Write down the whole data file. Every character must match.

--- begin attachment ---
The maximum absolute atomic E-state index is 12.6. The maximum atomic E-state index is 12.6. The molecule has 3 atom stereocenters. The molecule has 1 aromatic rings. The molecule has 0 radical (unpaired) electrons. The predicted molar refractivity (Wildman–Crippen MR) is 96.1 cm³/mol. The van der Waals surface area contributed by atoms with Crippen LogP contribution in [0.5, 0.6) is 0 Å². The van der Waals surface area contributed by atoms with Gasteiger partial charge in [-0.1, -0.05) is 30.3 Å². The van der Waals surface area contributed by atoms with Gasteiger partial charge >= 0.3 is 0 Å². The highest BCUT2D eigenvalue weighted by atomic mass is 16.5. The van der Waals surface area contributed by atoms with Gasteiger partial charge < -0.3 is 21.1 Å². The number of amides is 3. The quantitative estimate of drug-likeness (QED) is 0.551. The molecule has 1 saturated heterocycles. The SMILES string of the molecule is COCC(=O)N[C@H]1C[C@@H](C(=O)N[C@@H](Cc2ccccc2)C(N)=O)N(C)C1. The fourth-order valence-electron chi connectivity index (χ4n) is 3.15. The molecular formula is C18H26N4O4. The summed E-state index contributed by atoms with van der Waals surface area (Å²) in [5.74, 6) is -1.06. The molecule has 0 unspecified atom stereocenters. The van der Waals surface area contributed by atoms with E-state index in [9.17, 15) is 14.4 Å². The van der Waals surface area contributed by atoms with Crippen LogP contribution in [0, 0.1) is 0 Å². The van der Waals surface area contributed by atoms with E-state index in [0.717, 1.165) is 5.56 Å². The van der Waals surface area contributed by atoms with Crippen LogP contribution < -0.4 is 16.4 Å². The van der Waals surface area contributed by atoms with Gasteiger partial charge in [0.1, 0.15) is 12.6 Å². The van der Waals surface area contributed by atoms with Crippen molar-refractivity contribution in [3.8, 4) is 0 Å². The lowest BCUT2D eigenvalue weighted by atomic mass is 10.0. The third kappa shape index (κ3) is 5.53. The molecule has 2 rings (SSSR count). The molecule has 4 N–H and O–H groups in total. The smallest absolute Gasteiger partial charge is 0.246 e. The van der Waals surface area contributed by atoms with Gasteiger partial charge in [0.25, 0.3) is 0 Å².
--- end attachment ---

The maximum absolute atomic E-state index is 12.6. The maximum atomic E-state index is 12.6. The molecule has 3 atom stereocenters. The molecule has 1 aromatic rings. The molecule has 0 radical (unpaired) electrons. The predicted molar refractivity (Wildman–Crippen MR) is 96.1 cm³/mol. The van der Waals surface area contributed by atoms with Crippen LogP contribution in [0.5, 0.6) is 0 Å². The van der Waals surface area contributed by atoms with Gasteiger partial charge in [-0.1, -0.05) is 30.3 Å². The van der Waals surface area contributed by atoms with Gasteiger partial charge >= 0.3 is 0 Å². The highest BCUT2D eigenvalue weighted by atomic mass is 16.5. The van der Waals surface area contributed by atoms with Gasteiger partial charge < -0.3 is 21.1 Å². The number of amides is 3. The quantitative estimate of drug-likeness (QED) is 0.551. The molecule has 1 saturated heterocycles. The SMILES string of the molecule is COCC(=O)N[C@H]1C[C@@H](C(=O)N[C@@H](Cc2ccccc2)C(N)=O)N(C)C1. The fourth-order valence-electron chi connectivity index (χ4n) is 3.15. The molecular formula is C18H26N4O4. The summed E-state index contributed by atoms with van der Waals surface area (Å²) in [5.74, 6) is -1.06. The molecule has 0 unspecified atom stereocenters. The van der Waals surface area contributed by atoms with E-state index in [9.17, 15) is 14.4 Å². The van der Waals surface area contributed by atoms with Crippen LogP contribution in [0, 0.1) is 0 Å². The van der Waals surface area contributed by atoms with E-state index in [0.717, 1.165) is 5.56 Å². The van der Waals surface area contributed by atoms with Crippen LogP contribution < -0.4 is 16.4 Å². The van der Waals surface area contributed by atoms with Gasteiger partial charge in [0.1, 0.15) is 12.6 Å². The van der Waals surface area contributed by atoms with Crippen molar-refractivity contribution in [3.8, 4) is 0 Å². The lowest BCUT2D eigenvalue weighted by atomic mass is 10.0. The third kappa shape index (κ3) is 5.53. The molecule has 2 rings (SSSR count). The molecule has 4 N–H and O–H groups in total. The smallest absolute Gasteiger partial charge is 0.246 e. The van der Waals surface area contributed by atoms with Gasteiger partial charge in [0.25, 0.3) is 0 Å².